posted by Andrhia at 4:22 PM on July 27 [4 favorites]


If she never had any symptoms to begin with, just add it back to her diet slowly.
A piece of toast at a time. People do adapt to the food they are eating - e.g. people having spces, beans, meat or dairy if they don't usually eat it, often have a little digestive distress - so just add it back slowly enough that she doesn't mistake 'new food' digestive troubles with some kind of gluten problem.


But still - 2 years. Why bother that long with a diet if it had no real improvement?



And, *hands up* that's as someone who's got some kind of non-celiac wheat something-or-rather!
It turned out to be the silver bullet for most of my health problems (allergies, hypersomnia, etc), but it was pretty freaking obvious it was working.
posted by Elysum at 5:33 PM on July 27


If she's on Nexium and still has reflux issues, she definitely needs to see a GI doc again. Nexium is one of the strongest drugs out there for reflux, and having reflux over a period of years to decades is not a benign thing - it causes damage to your esophagus that puts you at risk for cancer. Believe me, her GI doc will want to know about this.
posted by treehorn+bunny at 5:54 PM on July 27 [1 favorite]


Can I make a suggestion that she tries FODMAP? My partner also assumed he was Celiac (not unreasonably, multiple blood relatives are) after years of steadily worsening digestive issues. He tried a gluten free diet for about six months and when there wasn't a change, actually went and got tested. When it came back negative he switched to FODMAP and has been raving ever since about the dramatic difference it made almost overnight. It might be worth investigating for her - we have an app so just check stuff on it when we're at the supermarket.
posted by Wantok at 8:34 PM on July 27


Well, I have celiac disease. And your relative has my sympathy. Guts are complicated.

Scody's suggestion to keep a diary cataloging food and symptoms is a great one. This could even help the doctors/nutritionists she goes to see. More visits to medical professionals also seem like a good idea. Yes, "visits" plural because all of the above suggestions about what could possibly be wrong seem like good possibilities, and only medical professionals and some trial and error will be able to figure that out. This sort of problem requires persistence.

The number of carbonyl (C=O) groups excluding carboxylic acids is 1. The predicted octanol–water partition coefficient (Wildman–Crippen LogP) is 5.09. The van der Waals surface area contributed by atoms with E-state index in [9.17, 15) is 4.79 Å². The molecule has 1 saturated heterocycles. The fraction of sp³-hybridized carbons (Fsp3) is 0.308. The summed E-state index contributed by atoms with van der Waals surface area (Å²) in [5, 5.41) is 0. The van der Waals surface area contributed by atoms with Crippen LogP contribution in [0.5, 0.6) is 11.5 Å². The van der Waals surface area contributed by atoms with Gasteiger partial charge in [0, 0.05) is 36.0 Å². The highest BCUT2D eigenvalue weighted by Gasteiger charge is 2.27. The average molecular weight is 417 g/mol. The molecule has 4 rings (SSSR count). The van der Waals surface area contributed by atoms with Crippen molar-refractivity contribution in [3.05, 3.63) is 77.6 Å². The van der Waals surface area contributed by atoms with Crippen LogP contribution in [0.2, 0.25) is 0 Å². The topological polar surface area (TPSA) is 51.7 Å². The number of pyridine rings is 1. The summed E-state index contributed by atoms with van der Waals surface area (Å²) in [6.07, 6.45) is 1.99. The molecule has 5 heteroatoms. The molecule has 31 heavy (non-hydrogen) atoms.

That said, I know that if I ate only GF processed food I would feel terrible too. Really terrible. I know, because I've done it and don't do it anymore. Unprocessed food is the way to go. Even if she only likes three vegetables and three fruits, eating those instead of Schar bread and Glutino pretzels would be so much better.

When she decides to try gluteny food again, definitely ease into it as you mentioned in your update. Have a half a slice of toast and eat normally the rest of the day. Wait a few days. If she feels no worse, up it to a full slice of toast. And make it some wholesome toast with a simple ingredients list, not white bread.
posted by purple_bird at 9:34 AM on July 28 [1 favorite]


Nthing the food diary suggestion. While I use a website/smartphone app to track my calories, it's also how I discovered that a lot of my gut issues were tied to the amount of fiber I eat a day: 20+ grams of fiber a day means that I have significantly fewer problems, while more than a day or two of very low fiber intake guarantees lots of cramps, gas, and other icky things.

(Does she eat a lot of dairy? Has she tried cutting it out or using lactase pills? That's one possibility I'd suggest she explore for a week or two.)
posted by telophase at 9:54 AM on July 28


Wanted to add: a food & symptom diary could help her gauge whether gluten is a problem when she adds it back as well.
posted by purple_bird at 10:05 AM on July 28


Thank you all for the responses but most of all your gentleness with this fraught topic.

I didn't want to put it in the question itself on the .00001% chance that she Googles it, but she's my mom. And hearing that for dinner she had one unseasoned chicken tender grilled on the George Foreman grill, a mozzarella stick and a handful of Fritos kills me.

While I'm not going to print out the thread and show it to her ("you talked about me on the Internet?"), it gives me more real-world stories to talk to her about. And some ammunition.

I'm going to have to be the bad cop and insist on another trip to both her PCP and the GI doc. It's probably time that I start going with her to these appointments so I can hear what they're actually saying and push the gall bladder issue. I don't think she can navigate this all herself and is overwhelmed. (Oof. Lump in my throat, right there.)

I'll post followups as events warrant. Thank you again! :)
posted by kimberussell at 5:44 AM on July 29